View from The Hill

Abbott should stop trying to keep climate change off the G20 agenda

Prime Minister Tony Abbott met US President Barack Obama this week. AAP/Australian Government

One insider with longtime experience of observing prime ministerial trips says of Tony Abbott’s round-the-worlder: “He hasn’t hit a six, nor has he been bowled.”

The PM’s bilateral meetings went well enough. Progress was made with Susilo Bambang Yudhoyono on repairing Australian-Indonesian relations. It was all bromance with Canada’s conservative leader, Stephen Harper. And despite the unfortunate build-up, with hyper-speculation about their climate change differences, the Abbott-Obama encounter appeared positive.

At the same time, Abbott walks clunkily on the international stage, sometimes seeming to forget he’s left home, and misjudging his rhetoric, which should be more diplomatic.

With Barack Obama, defence and security provided the glue, as it has so often with presidents and Australian prime ministers, regardless of political hue.

There was a formal agreement relating to the enhanced military co-operation – which sees US troops rotated through northern Australia – announced in Julia Gillard’s time. It doesn’t go further than what was envisaged then, but it provided something tangible out of the meeting.

The American administration is pleased at the Abbott government’s commitment to raise defence spending after the leaner Labor years.

The US can’t be everywhere, Obama says, and where possible its preference should be to “partner” other countries.

“That’s part of where Australia is so important to us. There are a handful of countries in the world that we always know we can count on, not just because they share our values, but we know we can count on them because they’ve got real capacity. Australia is one of those countries.

"We share foundational values … And Aussies know how to fight, and I like having them in a foxhole if we’re in trouble. So I can’t think of a better partner.”

With the rapidly deteriorating Iraq situation galvanising Washington, Abbott left open the possibility of Australia giving some (unspecified) help.

Fortunately, Obama is ruling out a boots-on-the-ground operation. The last thing an embattled government would want to try to sell to Australian voters would be a fresh deployment of ground troops to Iraq.

After all the speculation, climate was of course discussed. The President didn’t mention it as he and Abbott faced the media, but his spokesman was explicit later.

“President Obama emphasised the need for ambitious domestic climate policies as the basis of a strong international response.

"The United States will continue working with Australia to advance climate change, clean energy and energy-efficient solutions including in the context of the G20,” the spokesman said.

Pressed by a questioner, he added: “Certainly within the context of the G20 this would be something that the President believes would be important to discuss.”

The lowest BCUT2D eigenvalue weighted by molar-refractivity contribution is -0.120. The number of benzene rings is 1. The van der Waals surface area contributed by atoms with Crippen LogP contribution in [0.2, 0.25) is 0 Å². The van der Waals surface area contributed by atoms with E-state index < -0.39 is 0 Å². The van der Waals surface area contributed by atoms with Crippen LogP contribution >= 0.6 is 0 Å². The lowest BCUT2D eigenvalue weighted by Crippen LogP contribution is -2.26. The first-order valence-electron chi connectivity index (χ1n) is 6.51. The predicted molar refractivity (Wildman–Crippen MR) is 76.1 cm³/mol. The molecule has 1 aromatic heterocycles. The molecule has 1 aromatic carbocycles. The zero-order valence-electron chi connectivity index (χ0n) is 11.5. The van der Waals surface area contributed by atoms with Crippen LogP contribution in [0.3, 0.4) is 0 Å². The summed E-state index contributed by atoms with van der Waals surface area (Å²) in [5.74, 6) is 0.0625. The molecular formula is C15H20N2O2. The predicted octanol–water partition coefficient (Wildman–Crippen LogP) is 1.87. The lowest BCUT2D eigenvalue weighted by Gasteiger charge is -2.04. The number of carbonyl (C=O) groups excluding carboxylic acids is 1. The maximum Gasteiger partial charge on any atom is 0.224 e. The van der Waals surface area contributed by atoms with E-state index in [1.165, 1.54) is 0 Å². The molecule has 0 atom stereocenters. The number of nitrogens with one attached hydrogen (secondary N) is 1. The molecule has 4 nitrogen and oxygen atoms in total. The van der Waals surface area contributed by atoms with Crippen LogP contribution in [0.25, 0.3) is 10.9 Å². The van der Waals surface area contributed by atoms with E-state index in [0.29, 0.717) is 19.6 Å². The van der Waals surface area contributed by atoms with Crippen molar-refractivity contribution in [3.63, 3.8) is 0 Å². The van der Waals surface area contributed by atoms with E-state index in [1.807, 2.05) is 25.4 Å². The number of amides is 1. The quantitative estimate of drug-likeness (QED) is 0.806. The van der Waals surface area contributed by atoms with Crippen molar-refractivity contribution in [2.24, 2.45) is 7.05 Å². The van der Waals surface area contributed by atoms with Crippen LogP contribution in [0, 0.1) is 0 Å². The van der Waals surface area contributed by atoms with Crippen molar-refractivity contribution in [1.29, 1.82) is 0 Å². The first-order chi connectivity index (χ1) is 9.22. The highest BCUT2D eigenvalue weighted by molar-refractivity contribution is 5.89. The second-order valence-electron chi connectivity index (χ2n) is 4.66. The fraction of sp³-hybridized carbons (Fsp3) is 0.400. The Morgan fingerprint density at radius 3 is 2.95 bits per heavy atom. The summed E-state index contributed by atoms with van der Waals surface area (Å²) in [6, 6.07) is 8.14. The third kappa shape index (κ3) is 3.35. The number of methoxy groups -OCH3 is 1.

Abbott’s handling of the climate issue on the trip showed both his tribalistic approach and his willingness to stretch the truth. He talked up the evils of carbon pricing, the dangers of clobbering the economy. But he was also anxious to claim he and Obama were on the same page, bridling at the proposition they’d agreed to disagree on the way to reduce emissions.

“Frankly we agree on so much. We agree that climate change is a serious issue, we agree that there needs to be strong action against it and what the US has done recently is actually very similar to what the Coalition is proposing to do.”

Actually, not much of that is correct. Obama’s attitude and policy are miles more robust (and he’d have preferred emissions trading if it had been politically feasible).

At the international level, Abbott is making his attempt to manage the climate issue harder than it need be, especially for the November G20 leaders’ meeting in Brisbane.

His spokeswoman said on Friday climate wouldn’t be on that agenda – the appropriate forum was a United Nations summit on the issue in New York in September (which Abbott isn’t attending).

Abbott would do better to just accept that G20 leaders will want to put views and not get into a knot over it.

Former Treasury official Mike Callaghan, program director of the G20 Studies Centre at the Lowy Institute, says that while the G20 is not the forum for negotiations or decisions on climate, the November meeting gives an opportunity to broadly canvass the issue, in the lead-up to next year’s UN climate change conference in Paris, which is aimed at reaching a binding global agreement.

Anyway, as the G20 agenda will include energy-efficiency questions, it’s hard to see how climate change could be ignored. Abbott shouldn’t let himself either be backed into a corner or appear dictatorial about what will or won’t be discussed. Too much resistance is just going to bring him grief; besides, it is not the way Australia, as host nation, should behave.